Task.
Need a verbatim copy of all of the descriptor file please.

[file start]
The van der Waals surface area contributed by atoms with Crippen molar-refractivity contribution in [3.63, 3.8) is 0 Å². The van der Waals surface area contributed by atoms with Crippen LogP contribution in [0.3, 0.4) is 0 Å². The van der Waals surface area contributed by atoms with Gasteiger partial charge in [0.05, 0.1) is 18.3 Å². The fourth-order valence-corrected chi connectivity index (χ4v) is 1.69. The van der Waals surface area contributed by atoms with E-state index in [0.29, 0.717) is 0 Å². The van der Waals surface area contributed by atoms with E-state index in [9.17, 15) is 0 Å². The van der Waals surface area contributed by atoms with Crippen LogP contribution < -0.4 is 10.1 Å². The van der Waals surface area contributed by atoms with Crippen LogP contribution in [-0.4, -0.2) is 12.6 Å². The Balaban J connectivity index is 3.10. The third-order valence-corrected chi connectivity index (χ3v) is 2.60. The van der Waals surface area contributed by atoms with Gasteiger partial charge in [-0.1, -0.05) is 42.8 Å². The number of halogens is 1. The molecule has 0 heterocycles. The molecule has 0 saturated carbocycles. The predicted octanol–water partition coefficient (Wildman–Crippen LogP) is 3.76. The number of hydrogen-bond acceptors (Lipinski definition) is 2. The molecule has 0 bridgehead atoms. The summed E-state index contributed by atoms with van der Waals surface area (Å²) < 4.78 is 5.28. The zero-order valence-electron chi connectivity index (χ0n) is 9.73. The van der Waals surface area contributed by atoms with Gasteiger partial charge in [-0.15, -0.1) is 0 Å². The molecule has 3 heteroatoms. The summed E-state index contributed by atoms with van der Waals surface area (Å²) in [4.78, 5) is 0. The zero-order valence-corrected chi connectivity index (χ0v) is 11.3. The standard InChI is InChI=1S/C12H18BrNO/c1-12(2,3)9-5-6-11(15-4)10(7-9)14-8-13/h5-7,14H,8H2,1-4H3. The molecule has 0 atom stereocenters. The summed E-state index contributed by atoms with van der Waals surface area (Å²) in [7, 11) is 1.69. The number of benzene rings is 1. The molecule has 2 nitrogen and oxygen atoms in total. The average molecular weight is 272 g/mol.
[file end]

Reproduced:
The van der Waals surface area contributed by atoms with Crippen molar-refractivity contribution in [3.63, 3.8) is 0 Å². The van der Waals surface area contributed by atoms with Crippen LogP contribution in [0.3, 0.4) is 0 Å². The van der Waals surface area contributed by atoms with Gasteiger partial charge in [0.05, 0.1) is 18.3 Å². The fourth-order valence-corrected chi connectivity index (χ4v) is 1.69. The van der Waals surface area contributed by atoms with E-state index in [0.29, 0.717) is 0 Å². The van der Waals surface area contributed by atoms with E-state index in [9.17, 15) is 0 Å². The van der Waals surface area contributed by atoms with Crippen LogP contribution < -0.4 is 10.1 Å². The van der Waals surface area contributed by atoms with Crippen LogP contribution in [-0.4, -0.2) is 12.6 Å². The Balaban J connectivity index is 3.10. The third-order valence-corrected chi connectivity index (χ3v) is 2.60. The van der Waals surface area contributed by atoms with Gasteiger partial charge in [-0.1, -0.05) is 42.8 Å². The number of halogens is 1. The molecule has 0 heterocycles. The molecule has 0 saturated carbocycles. The predicted octanol–water partition coefficient (Wildman–Crippen LogP) is 3.76. The number of hydrogen-bond acceptors (Lipinski definition) is 2. The molecule has 0 bridgehead atoms. The summed E-state index contributed by atoms with van der Waals surface area (Å²) < 4.78 is 5.28. The zero-order valence-electron chi connectivity index (χ0n) is 9.73. The van der Waals surface area contributed by atoms with Gasteiger partial charge in [-0.15, -0.1) is 0 Å². The molecule has 3 heteroatoms. The summed E-state index contributed by atoms with van der Waals surface area (Å²) in [4.78, 5) is 0. The zero-order valence-corrected chi connectivity index (χ0v) is 11.3. The standard InChI is InChI=1S/C12H18BrNO/c1-12(2,3)9-5-6-11(15-4)10(7-9)14-8-13/h5-7,14H,8H2,1-4H3. The molecule has 0 atom stereocenters. The summed E-state index contributed by atoms with van der Waals surface area (Å²) in [7, 11) is 1.69. The number of benzene rings is 1. The molecule has 2 nitrogen and oxygen atoms in total. The average molecular weight is 272 g/mol.